Using the Blog Medium: some suggestions

The blog assignment provides you with a medium, a middle ground between journal and formal essay, for shaping your response to reading toward your writing projects. Here are some tips, offered in response to your initial posts, for ways to develop a stronger response and to experiment with future postings.

We can think of the blog as the place where we are making a trial, experimenting, as Montaigne does. [On that score, consider “What Bloggers Owe Montaigne”]

  • Provide a  focus for your response–both in terms of summary (what the reading says, what the project is) and analysis (what you say, your critical thinking in response to the reading–what’s working, what else you notice in the reading). In our terms of essay writing, this focus works toward the resonance or recognition or argument that every good essay needs. Some simple ways to develop that focus:
    • title: at the end, or while writing the blog (I suggest you save or publish the blog before finishing, and then update it once or twice while writing), use this to ask yourself: what am I getting at? what’s my project?
      • at the very least, don’t title it “blog #1”; start experimenting with some creative thinking–you will need a good title for your essays.
    • summary (what you hear the reading say–the initial reading): think 2-4 sentences, an initial paragraph that summarizes in a way that will allow you to later dig in to a key point and elaborate further. In the case of multiple essays from the week, you can still work on putting them into a brief conversation in 3-4 sentences. Practice using keywords and phrases from each text that you think best summarize the idea of the essay. Remember this blog serves in part as a quiz on your reading from the week. You need to demonstrate in the first part that you have read thoroughly; the summary should point to all the reading from the week (whereas the close reading can focus on just one text or essay, if you choose). Quotation and basic paraphrase is useful here.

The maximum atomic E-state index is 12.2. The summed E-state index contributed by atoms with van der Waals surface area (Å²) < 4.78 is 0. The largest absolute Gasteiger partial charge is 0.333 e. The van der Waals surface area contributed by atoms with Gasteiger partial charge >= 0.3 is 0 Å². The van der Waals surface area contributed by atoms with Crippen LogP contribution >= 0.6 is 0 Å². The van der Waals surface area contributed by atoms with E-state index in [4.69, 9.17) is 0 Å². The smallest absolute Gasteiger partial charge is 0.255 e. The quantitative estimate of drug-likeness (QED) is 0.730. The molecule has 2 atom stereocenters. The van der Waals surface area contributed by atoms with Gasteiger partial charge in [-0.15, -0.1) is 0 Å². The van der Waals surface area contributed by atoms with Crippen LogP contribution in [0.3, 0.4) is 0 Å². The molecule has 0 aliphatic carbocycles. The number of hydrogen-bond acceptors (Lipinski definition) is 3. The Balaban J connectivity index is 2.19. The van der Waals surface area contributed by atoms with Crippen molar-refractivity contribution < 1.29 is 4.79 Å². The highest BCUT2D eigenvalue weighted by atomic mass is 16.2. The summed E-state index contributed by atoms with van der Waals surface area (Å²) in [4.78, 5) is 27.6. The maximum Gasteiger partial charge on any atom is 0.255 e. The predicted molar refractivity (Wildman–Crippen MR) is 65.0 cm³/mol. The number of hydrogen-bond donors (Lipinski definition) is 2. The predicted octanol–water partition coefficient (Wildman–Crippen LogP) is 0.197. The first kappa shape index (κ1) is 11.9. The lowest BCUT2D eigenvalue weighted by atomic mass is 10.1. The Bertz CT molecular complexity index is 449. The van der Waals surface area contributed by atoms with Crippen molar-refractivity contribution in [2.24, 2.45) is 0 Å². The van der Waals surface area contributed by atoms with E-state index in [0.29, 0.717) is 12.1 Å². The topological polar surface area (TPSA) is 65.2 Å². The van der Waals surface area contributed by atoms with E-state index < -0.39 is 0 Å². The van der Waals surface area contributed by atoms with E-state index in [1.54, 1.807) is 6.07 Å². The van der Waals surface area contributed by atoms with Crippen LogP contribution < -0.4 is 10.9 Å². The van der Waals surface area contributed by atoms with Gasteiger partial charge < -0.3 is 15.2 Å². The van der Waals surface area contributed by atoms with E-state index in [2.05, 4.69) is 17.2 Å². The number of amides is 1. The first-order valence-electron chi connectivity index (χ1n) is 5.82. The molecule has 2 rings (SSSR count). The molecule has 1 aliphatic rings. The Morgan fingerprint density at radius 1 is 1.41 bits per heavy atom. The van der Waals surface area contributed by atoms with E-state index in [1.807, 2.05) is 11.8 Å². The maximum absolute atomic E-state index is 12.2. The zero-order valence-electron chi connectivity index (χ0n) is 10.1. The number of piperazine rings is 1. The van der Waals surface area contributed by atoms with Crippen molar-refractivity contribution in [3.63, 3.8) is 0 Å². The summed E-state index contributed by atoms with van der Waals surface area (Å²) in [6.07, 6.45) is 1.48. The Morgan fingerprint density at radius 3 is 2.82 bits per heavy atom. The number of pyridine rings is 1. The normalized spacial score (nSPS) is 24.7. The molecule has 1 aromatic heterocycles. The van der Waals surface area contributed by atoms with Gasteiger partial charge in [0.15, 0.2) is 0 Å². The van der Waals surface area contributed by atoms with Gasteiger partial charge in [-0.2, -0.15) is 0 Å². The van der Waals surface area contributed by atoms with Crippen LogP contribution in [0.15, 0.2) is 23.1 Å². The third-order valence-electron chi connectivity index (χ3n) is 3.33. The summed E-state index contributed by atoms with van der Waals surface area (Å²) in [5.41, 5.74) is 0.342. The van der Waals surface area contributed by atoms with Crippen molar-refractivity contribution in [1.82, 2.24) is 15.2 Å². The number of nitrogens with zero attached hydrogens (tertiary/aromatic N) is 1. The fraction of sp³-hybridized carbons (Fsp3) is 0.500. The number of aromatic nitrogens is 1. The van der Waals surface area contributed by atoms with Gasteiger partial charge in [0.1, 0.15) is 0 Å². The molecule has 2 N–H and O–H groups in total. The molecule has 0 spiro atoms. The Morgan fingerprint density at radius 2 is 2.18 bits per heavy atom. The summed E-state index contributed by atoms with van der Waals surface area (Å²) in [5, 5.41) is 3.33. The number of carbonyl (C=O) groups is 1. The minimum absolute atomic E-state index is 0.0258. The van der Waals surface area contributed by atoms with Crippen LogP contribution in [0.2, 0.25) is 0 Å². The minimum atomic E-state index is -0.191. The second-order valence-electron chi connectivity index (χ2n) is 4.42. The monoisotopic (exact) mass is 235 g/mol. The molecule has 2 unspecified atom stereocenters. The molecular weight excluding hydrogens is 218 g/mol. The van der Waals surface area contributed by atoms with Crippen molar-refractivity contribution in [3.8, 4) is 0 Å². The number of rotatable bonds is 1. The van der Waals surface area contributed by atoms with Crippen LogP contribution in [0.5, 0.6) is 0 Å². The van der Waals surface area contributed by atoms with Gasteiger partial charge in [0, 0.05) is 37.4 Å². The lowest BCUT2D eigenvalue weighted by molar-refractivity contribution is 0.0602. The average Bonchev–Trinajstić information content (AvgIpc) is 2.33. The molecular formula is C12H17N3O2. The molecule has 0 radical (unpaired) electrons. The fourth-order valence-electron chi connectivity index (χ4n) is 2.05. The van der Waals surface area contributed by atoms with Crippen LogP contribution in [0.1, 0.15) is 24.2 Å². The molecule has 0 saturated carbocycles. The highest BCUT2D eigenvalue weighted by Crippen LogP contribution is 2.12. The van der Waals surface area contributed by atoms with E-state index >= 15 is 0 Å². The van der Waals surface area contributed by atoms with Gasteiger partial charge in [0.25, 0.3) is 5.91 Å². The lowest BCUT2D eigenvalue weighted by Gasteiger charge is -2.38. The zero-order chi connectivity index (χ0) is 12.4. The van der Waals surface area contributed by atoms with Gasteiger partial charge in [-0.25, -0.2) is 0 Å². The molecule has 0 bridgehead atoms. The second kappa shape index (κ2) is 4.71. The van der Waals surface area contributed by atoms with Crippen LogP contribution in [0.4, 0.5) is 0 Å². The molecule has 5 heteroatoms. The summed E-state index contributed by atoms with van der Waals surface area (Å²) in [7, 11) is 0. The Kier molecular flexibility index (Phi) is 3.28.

• elaboration (what you notice; what you want to say about the reading–what’s working in the rhetoric and poetics of the essays): dig in by providing a  quotation; use the quotation tool (in toolbar) to highlight this, and then respond to the text with your interpretation and analysis. You should also use specific words (and keywords) that we are learning about the essay–and its philosophy, rhetoric, and poetics–to go further in your closer reading.
    • basic paragraphing: though the posting need not be fully edited or as formally organized as an essay, consider some basic paragraph breaks to move from summary to analysis, to distinguish different main points; this will also allow you to do some practice with transitions.
    • tags: after finishing the draft, the tag function invites some reflection on what the focus has been, what some key ideas and keywords are; tags can also be effective later when working on an essay and looking for material–to remember or be surprised by some associations (two different posts that turn out to be related by a tag); tags can sometimes lead to interesting associations to other blogs. Some of the WordPress formats will actually suggest automatically other blogs out there that might relate to your post.
  • Advance your focus by making a (literal and figurative) link
    • the basic links we will use (and mainly use in writing) are quotations and citations.
    • link to keywords introduced in discussion, in our reading, on the Keywords page.
    • consider digital quotation: a link to a site that offers definition or explanation or example for your focus.
      • use the link function in the toolbar
    • consider linking/inserting an image or other media, if relevant and effective for your focus
    • link back to previous texts we have read, or out to other texts you know that we haven’t read
  • Look ahead: to discussion in class, to the next section of the reading, to your next posting. What’s next?
    • one way to conclude effectively (wrap up, but not entirely–since a blog by definition is not a finished product, should have more to say): ask a question. In addition, you can also ask yourself: if I were to write an essay of the sort that Montaigne or Woolf or Emerson writes, what might I do, and why?

I invite you to browse through what your peers are doing. There is not one way to do this blog, so it helps to explore other approaches, then (just as we are doing with the essays we read) experiment.


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